The Hypnosis Review: An Uncomfortably Funny First-Hand Experience of Second-Hand Social Embarrassment

There are certain moviegoers who can face onscreen murders, maimings and the grisliest of mutilations and scarcely bat an eyelid, but who feel every cell in their body die a little whenever a character is rude in a restaurant. If you happen to suffer from this condition, consider yourself warned about Swedish director Ernst De Geer’s feature debut “The Hypnosis” — a witty, incisive satire on the modern obsession with self-actualization, which is also, to those of us with heightened sensitivity to social awkwardness, 98 masochistic minutes of second-hand squirm. Many’s the film offered up as evidence for Roger Ebert’s often quoted assertion that cinema is “a machine for creating empathy”; fewer are the titles, like this one, that make one question if that’s necessarily a good thing. 

Vera (Asta Kamma August) is carefully rehearsing her English-language pitch opener for Epione, a noble-sounding app that does something or other regarding women’s health in developing countries. Her life and business partner André (Herbert Nordrum, last seen ecstatically blowing smoke into Renate Reinsve’s mouth in “The Worst Person in the World”) listens intently. Perhaps Vera’s tone is “too heavy?” His fears are quelled by pragmatic mentor Lotte (Andrea Edwards), who declares that the pair are ready for Shake Up, a weekend of workshops on which they’ve won a coveted slot. There, they will hone their pitch alongside several other hopeful do-gooder entrepreneurs (“Water! We need it! We drink it!” begins a typical rival schtick) before finally presenting it to potential investors.

Together, Vera and André seem the very model of idealistic-to-the-point-of-naive millennial optimism — an impression enhanced by DP Jonathan Bjerstedt’s crisp images, washed to laundry-freshness in cool Nordic light. But there’s one small thing. Vera is annoyed at herself for not being able to quit smoking and books a session with a hypnotherapist. She emerges still a smoker, but floating and serene and changed in ways that manifest at first as benign: heightened self-confidence when facing the backhanded sniping of her wealthy, well-connected mother; a sudden playfulness; even the timidity in her eyes is replaced by a more assertive, frank gaze. 

At the chic hotel, during seminars and mixer events, Vera’s oddball energy gets her admiringly noticed by Julien (David Fukamachi Regnfors) the odiously self-regarding workshop guru. But for André, Vera 2.0 is an increasingly perplexing proposition, wrongfooting him during their joint presentations and behaving erratically in social situations where he is trying his painfully sincere best to fit in. Cue some of the most deliciously torturous scenes as André, whose mounting panic is perfectly underplayed by a terrific Nordrum, attempts to compensate for his girlfriend’s more lunatic excesses. One particular sequence, where he ingratiates himself into a dinner with the investors while perched on a chair that’s too high, is as wincingly accurate a portrait of failing to read the room as you could hope to witness.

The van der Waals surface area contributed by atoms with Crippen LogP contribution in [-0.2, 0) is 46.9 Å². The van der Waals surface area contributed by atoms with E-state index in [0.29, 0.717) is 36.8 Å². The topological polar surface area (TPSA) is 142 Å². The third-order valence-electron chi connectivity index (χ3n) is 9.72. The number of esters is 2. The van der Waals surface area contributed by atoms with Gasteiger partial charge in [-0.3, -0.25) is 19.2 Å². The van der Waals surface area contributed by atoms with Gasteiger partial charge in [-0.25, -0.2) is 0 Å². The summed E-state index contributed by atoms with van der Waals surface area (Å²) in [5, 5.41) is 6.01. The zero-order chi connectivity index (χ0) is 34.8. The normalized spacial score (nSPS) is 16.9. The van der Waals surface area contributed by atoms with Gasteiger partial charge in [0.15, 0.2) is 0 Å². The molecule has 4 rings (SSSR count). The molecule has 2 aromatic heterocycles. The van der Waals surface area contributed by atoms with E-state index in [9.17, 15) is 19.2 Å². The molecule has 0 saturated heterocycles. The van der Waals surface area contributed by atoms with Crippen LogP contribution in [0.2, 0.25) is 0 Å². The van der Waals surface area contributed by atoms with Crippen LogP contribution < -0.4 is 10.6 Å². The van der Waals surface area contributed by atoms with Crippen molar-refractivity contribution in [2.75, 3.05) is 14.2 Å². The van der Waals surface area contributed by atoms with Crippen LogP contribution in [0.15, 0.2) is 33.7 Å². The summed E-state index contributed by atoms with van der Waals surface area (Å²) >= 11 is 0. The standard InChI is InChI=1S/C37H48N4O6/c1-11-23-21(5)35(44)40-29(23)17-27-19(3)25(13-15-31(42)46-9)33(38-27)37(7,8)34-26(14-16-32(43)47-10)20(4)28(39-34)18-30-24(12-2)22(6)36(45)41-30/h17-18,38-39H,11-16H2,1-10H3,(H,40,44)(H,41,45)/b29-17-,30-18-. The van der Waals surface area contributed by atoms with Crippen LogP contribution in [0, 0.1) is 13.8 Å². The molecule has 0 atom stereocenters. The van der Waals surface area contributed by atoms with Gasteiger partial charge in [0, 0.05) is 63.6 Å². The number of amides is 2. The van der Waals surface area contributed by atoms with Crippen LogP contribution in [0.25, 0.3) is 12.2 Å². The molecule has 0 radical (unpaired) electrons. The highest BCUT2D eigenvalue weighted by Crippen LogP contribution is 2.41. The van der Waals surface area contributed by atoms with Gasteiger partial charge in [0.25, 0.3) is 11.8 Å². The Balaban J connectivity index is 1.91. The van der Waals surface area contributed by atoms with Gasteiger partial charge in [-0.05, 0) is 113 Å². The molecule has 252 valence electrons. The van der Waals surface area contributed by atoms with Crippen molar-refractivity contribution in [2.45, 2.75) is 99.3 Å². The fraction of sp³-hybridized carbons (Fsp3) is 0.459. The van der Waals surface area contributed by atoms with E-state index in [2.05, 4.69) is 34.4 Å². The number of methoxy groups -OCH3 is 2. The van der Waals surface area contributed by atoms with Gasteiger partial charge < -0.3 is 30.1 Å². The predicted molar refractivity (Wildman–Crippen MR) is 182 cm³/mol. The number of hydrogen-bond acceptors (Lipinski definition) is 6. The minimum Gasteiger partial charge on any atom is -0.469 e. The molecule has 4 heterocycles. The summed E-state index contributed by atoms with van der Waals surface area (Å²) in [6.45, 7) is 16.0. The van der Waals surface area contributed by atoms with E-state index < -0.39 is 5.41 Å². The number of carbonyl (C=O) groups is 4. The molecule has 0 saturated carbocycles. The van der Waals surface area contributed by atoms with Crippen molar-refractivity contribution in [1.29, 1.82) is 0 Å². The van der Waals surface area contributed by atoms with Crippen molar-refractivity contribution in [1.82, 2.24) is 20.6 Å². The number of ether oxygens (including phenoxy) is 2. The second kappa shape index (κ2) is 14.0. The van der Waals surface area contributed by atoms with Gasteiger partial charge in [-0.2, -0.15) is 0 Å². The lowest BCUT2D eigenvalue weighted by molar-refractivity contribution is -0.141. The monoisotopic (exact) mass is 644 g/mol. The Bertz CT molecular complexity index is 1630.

That the script, co-written by De Geer and Mads Stegger, shifts focus from Vera to André might be an issue if both actors weren’t so in concert, even when showing the schism that Vera’s epiphany opens up between them. August never softens Vera’s swerve into unpredictability; at times she is almost monstrous in her disregard for the humiliations she’s casually visiting on her hapless partner. But she also retreats — often literally — into the background as the reactions and motivations of an increasingly befuddled André come to the fore. This allows De Geer to open up inquiries into modern masculinity, as André, complacent in his allyship credentials as the frontman of a feminist startup, eventually does an unforgivable thing to save face. The film also addresses the nature of millennial virtue-signalling, especially during one hilariously passive-aggressive exchange between André and another participant that boils down to oneupmanship over the relative importance of women’s rights versus climate change.

Meantime, Vera won’t stop miming imaginary chihuahuas and helping herself to wine glasses full of milk from the hotel bar, before finally showing up in a whole new persona. There are definite shades of Maren Ade’s peerless “Toni Erdmann” here: It, too, features a character whose reckless disregard for social norms causes deep stress to a straitlaced loved one. But unlike that touchpoint, De Geer’s film never suggests that Vera is doing any of this for André’s own good. Hers is a selfish voyage of discovery and for the most part André is churned up in its wake, along with his values and his sense of himself.

Right up to its finale — with perhaps the sweetest scene of deliberately exposed micturition in recent memory — “The Hypnosis” is acidly clever as it zeroes in on a key relationship quandary in our age of mandatory therapeutic self-revelation: To love someone is surely to want to help them become the truest version of themselves. But what if that version turns out to be a bit of an asshole?

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